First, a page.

Throwing a blind tasting: planning and pouring for Leo’s Blind Tasting Club

I’ve written in the past about participating in various blind tastings, but this week I had the opportunity for a new challenge: throwing a blind tasting.  I’m part of a group here in New York unofficially known as “Leo’s Blind Tasting Club”, which follows an idea put forth by founding member Leo F: rather than the common wine group structure of “everyone bring a bottle”, we take turns hosting the monthly tastings, and the host for each tasting supplies all of the wines for that particular evening.  This allows for the
host to plan a very coordinated double blind tasting, with themes for each flight or even an overall theme for the whole tasting. This month was my first turn hosting.

Most of the members of the club have a deeper cellar than I have, so I wasn’t going to be able to match other club tastings where, say, hosts poured entire flights of gems from the 70s or 80s.  In planning my tasting, I decided to build around what I could offer to the group: the benefit of my experiences as a wine blogger.  I’ve had the opportunity to taste a lot of wines off the beaten path, as at trade tastings featuring wines from non-mainstream regions like the Jura, Greece, Portugal, Toro, Navarra, right down to groupings as specific as cool-climate chardonnays from Canada.  In those wine travels I’ve come across a number of overachievers, and have often said to myself “this wine could totally pass for a wine from [fill in a heralded region].” A tasting like this one was a perfect opportunity to test some of those hypotheses.

As a starter wine to welcome the group to Trattoria L’Incontro in Astoria, where this dinner was held, I poured my favorite champagne of all time – the 2001 Vilmart & Cie Champagne Coeur de Cuvée, which I’ve blogged about in the past in this post.  Paired with cheese and vegetable-filled cream puff hors-d’oeuvres, this got us off to a great start- lively and exciting, showing complexity uncommon in the 2001 vintage and mouth-watering acid, this drew raves.  Although I warned the group that I would be pitching curve balls on this night, everyone pretty much called this as champagne, with pretty accurate guesses on age, mostly ranging from 1996 to 2002.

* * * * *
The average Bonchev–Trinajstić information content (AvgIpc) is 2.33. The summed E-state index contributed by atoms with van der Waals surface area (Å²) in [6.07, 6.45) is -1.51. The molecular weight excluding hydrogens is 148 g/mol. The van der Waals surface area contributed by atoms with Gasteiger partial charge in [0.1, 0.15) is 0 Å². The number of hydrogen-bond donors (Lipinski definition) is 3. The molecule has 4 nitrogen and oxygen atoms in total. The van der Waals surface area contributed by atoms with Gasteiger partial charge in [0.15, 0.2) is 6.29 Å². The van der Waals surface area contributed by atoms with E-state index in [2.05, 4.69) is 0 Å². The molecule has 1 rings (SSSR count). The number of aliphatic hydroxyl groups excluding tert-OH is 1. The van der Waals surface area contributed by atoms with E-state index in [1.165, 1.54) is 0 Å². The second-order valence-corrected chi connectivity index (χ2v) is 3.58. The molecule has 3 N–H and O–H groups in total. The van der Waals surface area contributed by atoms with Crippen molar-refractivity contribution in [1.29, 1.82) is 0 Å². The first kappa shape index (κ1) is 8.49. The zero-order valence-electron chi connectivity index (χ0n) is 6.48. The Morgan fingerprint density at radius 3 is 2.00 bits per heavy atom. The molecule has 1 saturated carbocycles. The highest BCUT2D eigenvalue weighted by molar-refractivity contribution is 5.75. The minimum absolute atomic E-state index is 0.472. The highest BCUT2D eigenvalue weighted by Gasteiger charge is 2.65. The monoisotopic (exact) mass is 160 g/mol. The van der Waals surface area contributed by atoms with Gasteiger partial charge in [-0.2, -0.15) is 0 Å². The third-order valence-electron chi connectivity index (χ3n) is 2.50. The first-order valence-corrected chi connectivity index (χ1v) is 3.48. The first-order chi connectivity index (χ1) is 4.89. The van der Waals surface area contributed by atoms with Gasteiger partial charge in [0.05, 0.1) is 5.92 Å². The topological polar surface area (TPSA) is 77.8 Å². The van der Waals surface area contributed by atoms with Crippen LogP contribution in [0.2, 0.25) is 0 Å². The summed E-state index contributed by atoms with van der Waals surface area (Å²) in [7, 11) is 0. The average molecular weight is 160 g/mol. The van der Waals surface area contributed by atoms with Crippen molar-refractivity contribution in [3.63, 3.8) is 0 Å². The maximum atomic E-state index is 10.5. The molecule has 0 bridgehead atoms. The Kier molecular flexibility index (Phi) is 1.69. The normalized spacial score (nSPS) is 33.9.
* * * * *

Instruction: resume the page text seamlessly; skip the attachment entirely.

Onto the first white flight, built around comparing some French chardonnays from less vaunted regions to a very typical white Burgundy. The first wine in the flight shows golden color and a slightly smoky, flinty nose.   Out of nine blind tasters, this garners a few votes as favorite of the flight, and some guess Burgundy; other guesses include pinot gris and gruner veltliner.  This one is the 2009 Domaine Tissot (André & Mireille now Stéphane) Arbois Les Bruyères. Although savagnin, poulsard and trousseau seem to get more of the buzz around Jura wines, I feel the chardonnays from the Jura are underrated and stand up well to white Burgs, as I think this one does.

The next wine, buttery-opulent but saved by counterbalancing acidity, is our benchmark wine of the flight, 2007 Domaine / Maison Vincent Girardin Puligny-Montrachet 1er Cru Les Combettes.  This wine gets a majority of votes for wine of the flight – but not because everyone is a Cote d’Or Burgundy snob.  In fact, more people guess Cali Continue reading